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Prediction of individuals at high risk of chronic kidney disease during treatment with lithium for bipolar disorder

Hayes, JF; Osborn, DPJ; Francis, E; Ambler, G; Tomlinson, LA; Boman, M; Wong, ICK; ... Lewis, G; + view all (2021) Prediction of individuals at high risk of chronic kidney disease during treatment with lithium for bipolar disorder. BMC Medicine , 19 , Article 99. 10.1186/s12916-021-01964-z. Green open access

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Abstract

Background: Lithium is the most effective treatment in bipolar disorder. Its use is limited by concerns about risk of chronic kidney disease (CKD). We aimed to develop a model to predict risk of CKD following lithium treatment initiation, by identifying individuals with a high-risk trajectory of kidney function. Methods: We used United Kingdom Clinical Practice Research Datalink (CPRD) electronic health records (EHRs) from 2000 to 2018. CPRD Aurum for prediction model development and CPRD Gold for external validation. We used elastic net regularised regression to generate a prediction model from potential features. We performed discrimination and calibration assessments in an external validation data set. We included all patients aged ≥ 16 with bipolar disorder prescribed lithium. To be included patients had to have ≥ 1 year of follow-up before lithium initiation, ≥ 3 estimated glomerular filtration rate (eGFR) measures after lithium initiation (to be able to determine a trajectory) and a normal (≥ 60 mL/min/1.73 m2) eGFR at lithium initiation (baseline). In the Aurum development cohort, 1609 fulfilled these criteria. The Gold external validation cohort included 934 patients. We included 44 potential baseline features in the prediction model, including sociodemographic, mental and physical health and drug treatment characteristics. We compared a full model with the 3-variable 5-year kidney failure risk equation (KFRE) and a 3-variable elastic net model. We used group-based trajectory modelling to identify latent trajectory groups for eGFR. We were interested in the group with deteriorating kidney function (the high-risk group). Results: The high risk of deteriorating eGFR group included 191 (11.87%) of the Aurum cohort and 137 (14.67%) of the Gold cohort. Of these, 168 (87.96%) and 117 (85.40%) respectively developed CKD 3a or more severe during follow-up. The model, developed in Aurum, had a ROC area of 0.879 (95%CI 0.853–0.904) in the Gold external validation data set. At the empirical optimal cut-point defined in the development dataset, the model had a sensitivity of 0.91 (95%CI 0.84–0.97) and a specificity of 0.74 (95% CI 0.67–0.82). However, a 3-variable elastic net model (including only age, sex and baseline eGFR) performed similarly well (ROC area 0.888; 95%CI 0.864–0.912), as did the KFRE (ROC area 0.870; 95%CI 0.841–0.898). Conclusions: Individuals at high risk of a poor eGFR trajectory can be identified before initiation of lithium treatment by a simple equation including age, sex and baseline eGFR. Risk was increased in individuals who were younger at commencement of lithium, female and had a lower baseline eGFR. We did not identify strong predicters of eGFR decline specific to lithium-treated patients. Notably, lithium duration and toxicity were not associated with high-risk trajectory.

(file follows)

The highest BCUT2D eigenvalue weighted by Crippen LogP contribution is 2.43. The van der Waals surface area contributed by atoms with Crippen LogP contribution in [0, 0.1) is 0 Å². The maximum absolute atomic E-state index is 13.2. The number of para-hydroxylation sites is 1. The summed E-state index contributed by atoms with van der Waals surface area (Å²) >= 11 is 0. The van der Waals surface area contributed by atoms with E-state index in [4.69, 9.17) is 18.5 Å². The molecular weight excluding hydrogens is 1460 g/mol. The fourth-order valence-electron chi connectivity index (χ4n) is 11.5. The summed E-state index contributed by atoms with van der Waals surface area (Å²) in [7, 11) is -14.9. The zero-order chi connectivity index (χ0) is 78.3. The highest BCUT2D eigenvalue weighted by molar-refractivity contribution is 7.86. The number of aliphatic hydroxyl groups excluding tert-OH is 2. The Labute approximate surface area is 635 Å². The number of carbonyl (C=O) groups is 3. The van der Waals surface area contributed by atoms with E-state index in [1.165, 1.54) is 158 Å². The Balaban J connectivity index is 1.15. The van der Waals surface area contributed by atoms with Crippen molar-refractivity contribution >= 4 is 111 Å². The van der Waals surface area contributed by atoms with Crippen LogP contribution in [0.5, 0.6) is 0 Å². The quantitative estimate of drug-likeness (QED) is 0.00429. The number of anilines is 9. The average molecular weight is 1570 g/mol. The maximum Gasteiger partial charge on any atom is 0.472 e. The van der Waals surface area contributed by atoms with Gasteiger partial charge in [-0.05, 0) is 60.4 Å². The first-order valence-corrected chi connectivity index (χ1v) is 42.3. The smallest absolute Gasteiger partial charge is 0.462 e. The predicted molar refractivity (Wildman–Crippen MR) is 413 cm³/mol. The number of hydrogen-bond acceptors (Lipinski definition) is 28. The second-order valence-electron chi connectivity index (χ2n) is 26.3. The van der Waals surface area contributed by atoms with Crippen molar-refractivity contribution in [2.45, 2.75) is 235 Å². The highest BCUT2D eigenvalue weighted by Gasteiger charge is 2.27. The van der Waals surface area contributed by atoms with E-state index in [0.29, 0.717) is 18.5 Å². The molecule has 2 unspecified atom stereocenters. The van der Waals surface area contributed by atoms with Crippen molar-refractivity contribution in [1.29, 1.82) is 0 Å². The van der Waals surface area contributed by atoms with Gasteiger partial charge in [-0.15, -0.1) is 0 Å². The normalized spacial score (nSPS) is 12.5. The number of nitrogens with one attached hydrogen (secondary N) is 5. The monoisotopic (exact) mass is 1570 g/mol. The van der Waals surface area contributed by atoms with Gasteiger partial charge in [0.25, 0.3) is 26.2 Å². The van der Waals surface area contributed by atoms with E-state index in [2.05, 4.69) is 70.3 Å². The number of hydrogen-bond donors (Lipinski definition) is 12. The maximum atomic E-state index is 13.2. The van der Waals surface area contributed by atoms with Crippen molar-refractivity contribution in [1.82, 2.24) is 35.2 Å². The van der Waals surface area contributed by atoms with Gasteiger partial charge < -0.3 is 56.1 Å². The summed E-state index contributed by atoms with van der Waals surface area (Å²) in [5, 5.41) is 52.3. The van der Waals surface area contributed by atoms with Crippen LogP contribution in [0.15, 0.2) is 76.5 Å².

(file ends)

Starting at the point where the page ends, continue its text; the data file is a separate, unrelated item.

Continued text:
Type: Article
Title: Prediction of individuals at high risk of chronic kidney disease during treatment with lithium for bipolar disorder
Open access status: An open access version is available from UCL Discovery
DOI: 10.1186/s12916-021-01964-z
Publisher version: http://dx.doi.org/10.1186/s12916-021-01964-z
Language: English
Additional information: Open Access This article is licensed under a Creative Commons Attribution 4.0 International License, which permits use, sharing, adaptation, distribution and reproduction in any medium or format, as long as you give appropriate credit to the original author(s) and the source, provide a link to the Creative Commons licence, and indicate if changes were made. The images or other third party material in this article are included in the article's Creative Commons licence, unless indicated otherwise in a credit line to the material. If material is not included in the article's Creative Commons licence and your intended use is not permitted by statutory regulation or exceeds the permitted use, you will need to obtain permission directly from the copyright holder. To view a copy of this licence, visit http://creativecommons.org/licenses/by/4.0/. The Creative Commons Public Domain Dedication waiver (http://creativecommons.org/publicdomain/zero/1.0/) applies to the data made available in this article, unless otherwise stated in a credit line to the data.
UCL classification: UCL
UCL > Provost and Vice Provost Offices
UCL > Provost and Vice Provost Offices > School of Life and Medical Sciences
UCL > Provost and Vice Provost Offices > School of Life and Medical Sciences > Faculty of Brain Sciences
UCL > Provost and Vice Provost Offices > School of Life and Medical Sciences > Faculty of Brain Sciences > Division of Psychiatry
UCL > Provost and Vice Provost Offices > School of Life and Medical Sciences > Faculty of Life Sciences
UCL > Provost and Vice Provost Offices > School of Life and Medical Sciences > Faculty of Life Sciences > UCL School of Pharmacy
UCL > Provost and Vice Provost Offices > School of Life and Medical Sciences > Faculty of Life Sciences > UCL School of Pharmacy > Practice and Policy
UCL > Provost and Vice Provost Offices > UCL BEAMS
UCL > Provost and Vice Provost Offices > UCL BEAMS > Faculty of Maths and Physical Sciences
UCL > Provost and Vice Provost Offices > UCL BEAMS > Faculty of Maths and Physical Sciences > Dept of Statistical Science
URI: https://discovery.ucl.ac.uk/id/eprint/10127350
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